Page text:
Ngoc Nhi Lê

Deep tech venture capital, startup strategy, and academic research commercialization.


Work History:

Startup and commercialization strategy consulting. Venture capital with focus on deep tech startups and VC funds. Accelerator associate at the Wisconsin Alumni Research Foundation (WARF). Director at gener8tor. 



Materials Science PhD from the University of Wisconsin-Madison. Research focus on stem cell engineering and biomanufacturing. Undergraduate degrees in Biomedical Engineering and Materials Science & Engineering from Georgia Tech.


Vietnamese-American. Born in Vietnam, raised in  Georgia, USA, and residing in Wisconsin, USA.

Proud daughter of entrepreneurs-turned-factory workers and immigrants to the USA!


Publications and Patents

Patent No: US 10,183,079

WARF Technology Summary (WARF: P160179US01)

Full Patent in PDF Format

Abstract: Vascular endothelial growth factor VEGF-sequestering hydrogel microspheres that have been prepared to selectively bind VEGF from blood products are disclosed herein. In one particular embodiment, the microspheres bind VEGF as part of an intra-operative process such that the growth factor can be removed from the blood products before the products are used in a clinical procedure.

Filed: March 18, 2916

Date of Patent: January 22, 2019

Inventors: William Murphy, David Belair, Ngoc Nhi Le, Michael Toepke, Nicholas Impellitteri, Connie Chamberlain

Assignee: Wisconsin Alumni Research Foundation​

Covalently-immobilized hydrogel arrays in multi-well plates

Patent No: US 9,694,338

WARF Technology Summary (WARF: P140305US01)

Full Patent in PDF Format

Abstract: Hydrogel arrays, methods for preparing hydrogel arrays and methods for screening cell-substrate interactions using the hydrogel arrays are disclosed. Advantageously, the hydrogel arrays include individual hydrogel posts that are completely isolatable, allowing for systematic and independent control of the chemical composition and physical dimensions of each hydrogel post.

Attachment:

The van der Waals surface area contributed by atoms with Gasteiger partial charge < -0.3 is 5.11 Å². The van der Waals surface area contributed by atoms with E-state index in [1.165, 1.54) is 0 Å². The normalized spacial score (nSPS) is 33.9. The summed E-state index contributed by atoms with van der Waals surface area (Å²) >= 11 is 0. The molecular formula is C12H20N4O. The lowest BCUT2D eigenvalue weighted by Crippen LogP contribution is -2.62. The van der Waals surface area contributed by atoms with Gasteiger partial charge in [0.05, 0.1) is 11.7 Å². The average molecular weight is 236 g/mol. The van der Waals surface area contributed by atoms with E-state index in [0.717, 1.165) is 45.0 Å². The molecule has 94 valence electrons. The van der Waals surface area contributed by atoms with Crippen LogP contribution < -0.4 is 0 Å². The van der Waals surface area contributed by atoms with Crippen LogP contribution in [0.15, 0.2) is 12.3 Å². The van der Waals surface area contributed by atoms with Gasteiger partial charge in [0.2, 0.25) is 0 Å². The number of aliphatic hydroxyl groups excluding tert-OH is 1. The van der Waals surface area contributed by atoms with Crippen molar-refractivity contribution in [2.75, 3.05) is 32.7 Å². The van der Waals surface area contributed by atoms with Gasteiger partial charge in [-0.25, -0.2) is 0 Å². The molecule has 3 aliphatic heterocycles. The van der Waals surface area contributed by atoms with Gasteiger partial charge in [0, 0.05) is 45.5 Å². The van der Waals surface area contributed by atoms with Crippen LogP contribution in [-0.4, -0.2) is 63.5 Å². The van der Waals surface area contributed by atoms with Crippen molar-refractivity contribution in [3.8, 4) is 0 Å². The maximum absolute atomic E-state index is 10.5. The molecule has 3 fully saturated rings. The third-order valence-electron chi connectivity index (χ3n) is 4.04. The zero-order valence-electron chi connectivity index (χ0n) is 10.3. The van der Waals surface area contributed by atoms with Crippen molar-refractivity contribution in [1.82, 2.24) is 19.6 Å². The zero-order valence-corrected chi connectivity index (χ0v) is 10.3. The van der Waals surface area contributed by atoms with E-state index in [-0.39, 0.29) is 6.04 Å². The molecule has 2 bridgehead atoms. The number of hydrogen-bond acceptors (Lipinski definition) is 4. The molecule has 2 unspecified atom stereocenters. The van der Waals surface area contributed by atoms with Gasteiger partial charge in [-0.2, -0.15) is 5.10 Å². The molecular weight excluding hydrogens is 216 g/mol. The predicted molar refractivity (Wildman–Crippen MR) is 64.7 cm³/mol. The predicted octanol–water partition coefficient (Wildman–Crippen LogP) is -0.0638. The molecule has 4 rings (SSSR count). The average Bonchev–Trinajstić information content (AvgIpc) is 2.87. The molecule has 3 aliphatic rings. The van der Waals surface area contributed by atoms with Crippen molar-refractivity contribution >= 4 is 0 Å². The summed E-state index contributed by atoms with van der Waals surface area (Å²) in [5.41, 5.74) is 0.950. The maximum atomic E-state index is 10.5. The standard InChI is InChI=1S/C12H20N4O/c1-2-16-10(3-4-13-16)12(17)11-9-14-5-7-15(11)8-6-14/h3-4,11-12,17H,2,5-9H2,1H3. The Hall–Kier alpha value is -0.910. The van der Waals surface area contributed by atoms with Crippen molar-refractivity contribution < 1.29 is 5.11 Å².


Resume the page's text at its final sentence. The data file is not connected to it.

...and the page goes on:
Filed: December 18, 2014

Date of Patent: July 4, 2017

Inventors: William Murphy, Ngoc Nhi Le

Assignee: Wisconsin Alumni Research Foundation​

Method for forming hydrogel arrays using surfaces with differential wettability

Patent No: US  10,195,313

WARF Technology Summary (WARF: P140097US01)

Full Patent in PDF Format

Abstract: Patterned hydrogel arrays and methods of preparing patterned hydrogel arrays are disclosed. Advantageously, the methods used to prepare the patterned hydrogel arrays allow for controlling individual hydrogel spot conditions such as hydrogel spot modulus, hydrogel spot ligand identity and hydrogel spot ligand density, which allows for preparing a wide range of hydrogel spots in a single array format. Patterned hydrogel arrays can also be formed to include hydrogel-free pools surrounded by hydrogel. Additionally, the patterned hydrogel arrays of the present disclosure support the culture of a range of cell types. The patterned hydrogel arrays offer the ability to rapidly screen substrate components for influencing cell attachment, spreading, proliferation, migration, and differentiation.

Filed: July 24, 2014

Date of Patent: February 5, 2019

Inventors: William L. Murphy, Ngoc Nhi Thi Le, Stefan Zorn, Michael P. Schwartz, Eric Huy Dang Nguyen

Assignee: Wisconsin Alumni Research Foundation​

Hydrogel compositions for use in cell expansion and differentiation

Patent No: US 9,683,213

Full Patent in PDF Format

Abstract: Hydrogel compositions and methods of using hydrogel compositions are disclosed. Advantageously, the hydrogel compositions offer the ability to promote cellular expansion and/or cellular differentiation of various cells.

Filed: April 10, 2015

Date of Patent: June 20, 2017

Inventors: William L. Murphy, Matthew Brian Parlato, James A Molenda, Ngoc Nhi Le

Assignee: Wisconsin Alumni Research Foundation​

Hydrogel compositions for use in promoting tubulogenesis

Patent No: US 9,688,957

Full Patent in PDF Format

Abstract: Hydrogel Compositions and methods of using hydrogel compositions are disclosed. Advantageously, the hydrogel compositions offer the ability to rapidly screen substrate components for influencing cell attachment, spreading, proliferation, migration, and differentiation. In particularly suitable embodiments, the hydrogel compositions of the present disclosure may be used to promote tubulogenesis of endothelial cells.

Filed: April 10, 2015

Date of Patent: June 27, 2017

Inventors: William L. Murphy, Ngoc Nhi Le, Michael P. Schwartz, Eric Huy Dang Nguyen, Stefan Zorn, Hamisha Ardalani, Matthew Zanotelli, Matthew Brian Parlato, David Gregory Belair, William T. Daly

Assignee: Wisconsin Alumni Research Foundation​

Hydrogel arrays formed via differential wettability patterning enable combinatorial screening of stem cell behavior

Acta Biomaterialia